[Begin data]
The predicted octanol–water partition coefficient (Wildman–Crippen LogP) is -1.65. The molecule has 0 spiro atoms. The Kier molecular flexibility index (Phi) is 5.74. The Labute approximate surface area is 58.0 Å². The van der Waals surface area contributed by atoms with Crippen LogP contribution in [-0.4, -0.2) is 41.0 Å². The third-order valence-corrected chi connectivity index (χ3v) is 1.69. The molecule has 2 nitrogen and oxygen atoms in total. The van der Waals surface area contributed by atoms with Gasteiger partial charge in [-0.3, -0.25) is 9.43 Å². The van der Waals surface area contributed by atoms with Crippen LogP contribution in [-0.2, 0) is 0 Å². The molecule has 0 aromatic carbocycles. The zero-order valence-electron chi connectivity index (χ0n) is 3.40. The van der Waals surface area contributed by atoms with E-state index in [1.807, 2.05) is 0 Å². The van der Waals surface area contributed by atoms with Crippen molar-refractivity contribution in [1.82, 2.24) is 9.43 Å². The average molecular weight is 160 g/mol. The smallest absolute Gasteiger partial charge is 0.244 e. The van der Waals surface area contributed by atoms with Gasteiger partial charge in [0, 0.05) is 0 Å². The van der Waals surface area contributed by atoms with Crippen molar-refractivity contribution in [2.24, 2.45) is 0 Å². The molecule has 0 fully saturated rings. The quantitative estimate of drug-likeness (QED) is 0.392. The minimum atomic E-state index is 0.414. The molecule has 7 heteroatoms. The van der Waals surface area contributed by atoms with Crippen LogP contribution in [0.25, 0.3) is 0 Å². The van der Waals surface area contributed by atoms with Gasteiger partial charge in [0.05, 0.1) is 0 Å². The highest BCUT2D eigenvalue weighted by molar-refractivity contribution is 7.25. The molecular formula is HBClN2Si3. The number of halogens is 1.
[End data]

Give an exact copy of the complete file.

The predicted octanol–water partition coefficient (Wildman–Crippen LogP) is -1.65. The molecule has 0 spiro atoms. The Kier molecular flexibility index (Phi) is 5.74. The Labute approximate surface area is 58.0 Å². The van der Waals surface area contributed by atoms with Crippen LogP contribution in [-0.4, -0.2) is 41.0 Å². The third-order valence-corrected chi connectivity index (χ3v) is 1.69. The molecule has 2 nitrogen and oxygen atoms in total. The van der Waals surface area contributed by atoms with Gasteiger partial charge in [-0.3, -0.25) is 9.43 Å². The van der Waals surface area contributed by atoms with Crippen LogP contribution in [-0.2, 0) is 0 Å². The molecule has 0 aromatic carbocycles. The zero-order valence-electron chi connectivity index (χ0n) is 3.40. The van der Waals surface area contributed by atoms with E-state index in [1.807, 2.05) is 0 Å². The van der Waals surface area contributed by atoms with Crippen molar-refractivity contribution in [1.82, 2.24) is 9.43 Å². The average molecular weight is 160 g/mol. The smallest absolute Gasteiger partial charge is 0.244 e. The van der Waals surface area contributed by atoms with Gasteiger partial charge in [0, 0.05) is 0 Å². The van der Waals surface area contributed by atoms with Crippen molar-refractivity contribution in [2.24, 2.45) is 0 Å². The molecule has 0 fully saturated rings. The quantitative estimate of drug-likeness (QED) is 0.392. The minimum atomic E-state index is 0.414. The molecule has 7 heteroatoms. The van der Waals surface area contributed by atoms with Crippen LogP contribution in [0.25, 0.3) is 0 Å². The van der Waals surface area contributed by atoms with Gasteiger partial charge in [0.05, 0.1) is 0 Å². The highest BCUT2D eigenvalue weighted by molar-refractivity contribution is 7.25. The molecular formula is HBClN2Si3. The number of halogens is 1.